Public Art — Some Love It, Some Don’t

Edda glances at the colorful images within the

Edda glances at the colorful images within the "Mission Community Mural Project."

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Organized chaos or art?

Two pieces in the Mission leave room for interpretation, say the artists of the projects and nearby businesses. The first: four posts on Valencia Street between 16th and 18th streets, created by artist Michael Arcega for the Great Streets Program competition. The second: the Mission Community Mural Project adjacent to the Revolution Café, painted by Mission children led by artist Sirron Norris

For the Mission Community Mural Project, the Revolution Cafe’s owner contacted Norris to create a new mural — but over an existing mural of a Native American chief by the artist CUBA. Norris ran into issues because the owner didn’t clear the project with CUBA.

Street Feat: Sweet vs. Under Heat

As for the street posts, they were installed in late 2009 as part of the Valencia Streetscape Public Art Project. Four finalists competed for the $52,000 commission, and Arcega’s posts won.

“We liked the interactive quality of the posts,” says Kevin Chen, a program director for Intersection for the Arts and a panelist on the San Francisco Arts Commission’s Visual Arts Committee.

One street post is full, and the one across the way is almost there.

“I see people stopping by to look at it all the time,” says Sheau-Wha Mou-Keefe, a waitress at Puerto Alegre.

Lauren Cobb of Paxton Gate’s Curiosities for Kids says the post in front of her store changes weekly, if not daily.

“I was pissed off when you couldn’t put up band flyers after some law that passed,” says Mou-Keefe. But these posts are intended for band flyers — and much more, like the current posters for a Taiko festival, Lowell High School’s production of “Romeo and Juliet” and courses offered by the Writing Salon.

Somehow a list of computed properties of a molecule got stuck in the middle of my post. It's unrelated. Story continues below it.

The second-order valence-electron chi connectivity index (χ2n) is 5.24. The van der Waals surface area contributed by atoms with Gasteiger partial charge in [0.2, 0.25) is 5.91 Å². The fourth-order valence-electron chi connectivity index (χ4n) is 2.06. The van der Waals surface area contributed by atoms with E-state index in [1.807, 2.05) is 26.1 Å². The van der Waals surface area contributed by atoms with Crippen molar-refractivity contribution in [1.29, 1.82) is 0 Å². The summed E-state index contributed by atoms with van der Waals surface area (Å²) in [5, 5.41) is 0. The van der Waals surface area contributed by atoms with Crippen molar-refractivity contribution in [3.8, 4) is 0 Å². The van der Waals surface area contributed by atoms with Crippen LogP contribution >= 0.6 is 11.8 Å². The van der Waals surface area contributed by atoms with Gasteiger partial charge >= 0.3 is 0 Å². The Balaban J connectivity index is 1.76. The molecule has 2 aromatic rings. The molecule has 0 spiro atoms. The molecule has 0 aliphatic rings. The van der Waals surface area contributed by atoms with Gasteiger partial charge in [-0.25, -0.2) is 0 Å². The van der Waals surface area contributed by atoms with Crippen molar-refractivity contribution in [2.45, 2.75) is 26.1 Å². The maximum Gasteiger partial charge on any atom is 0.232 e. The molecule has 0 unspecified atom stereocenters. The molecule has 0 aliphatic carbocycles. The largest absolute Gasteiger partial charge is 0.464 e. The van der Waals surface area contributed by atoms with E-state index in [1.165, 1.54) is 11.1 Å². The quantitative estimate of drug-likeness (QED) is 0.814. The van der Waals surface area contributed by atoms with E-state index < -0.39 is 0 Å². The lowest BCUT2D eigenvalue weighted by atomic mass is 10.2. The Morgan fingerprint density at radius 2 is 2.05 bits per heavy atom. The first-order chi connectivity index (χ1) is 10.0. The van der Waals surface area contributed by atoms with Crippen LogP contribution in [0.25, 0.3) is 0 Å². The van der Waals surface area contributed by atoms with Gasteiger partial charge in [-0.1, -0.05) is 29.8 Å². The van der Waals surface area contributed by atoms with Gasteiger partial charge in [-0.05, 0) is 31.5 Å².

Arcega says creativity blossomed when the posts first went up. They were circled by poetry, and words in chalk covered the ground. “I was stoked to see those unexpected things,” says Arcega. Unexpected indeed — like a sheet possessing free superpowers, with tabs for visibility and flight. “That playfulness is a treat,” he says. He hasn’t noticed much humor lately, though.

Regardless of the material, “It’s always packed, so people seem to like it,” says Marlene Flores, a Weston Wear stylist. That cluttered look can appear messy.

“I like it crowded — very San Francisco,” says Jen Judge, Weston Wear stylist. “If it was regulated and perfect, it would be….” She scrunches her nose to show disgust.

“It’s kind of their nature to be messy,” says Nick Arnerich, the fill-in general manager at Locanda. Cobb agrees: “It looks tattered, but that’s what it’s supposed to look like.”

Others know when to draw lines. Mission Bicycle Company’s Brian Kenney believes it’s difficult to understand what’s relevant when the posts are cluttered. “At least it’s not like it is all across the street,” says Kenney, referring to an army-green wall covered with graffiti, band stickers and a hand image. “That’s just a mix of awesome and ‘Oh my gosh, what happened.’”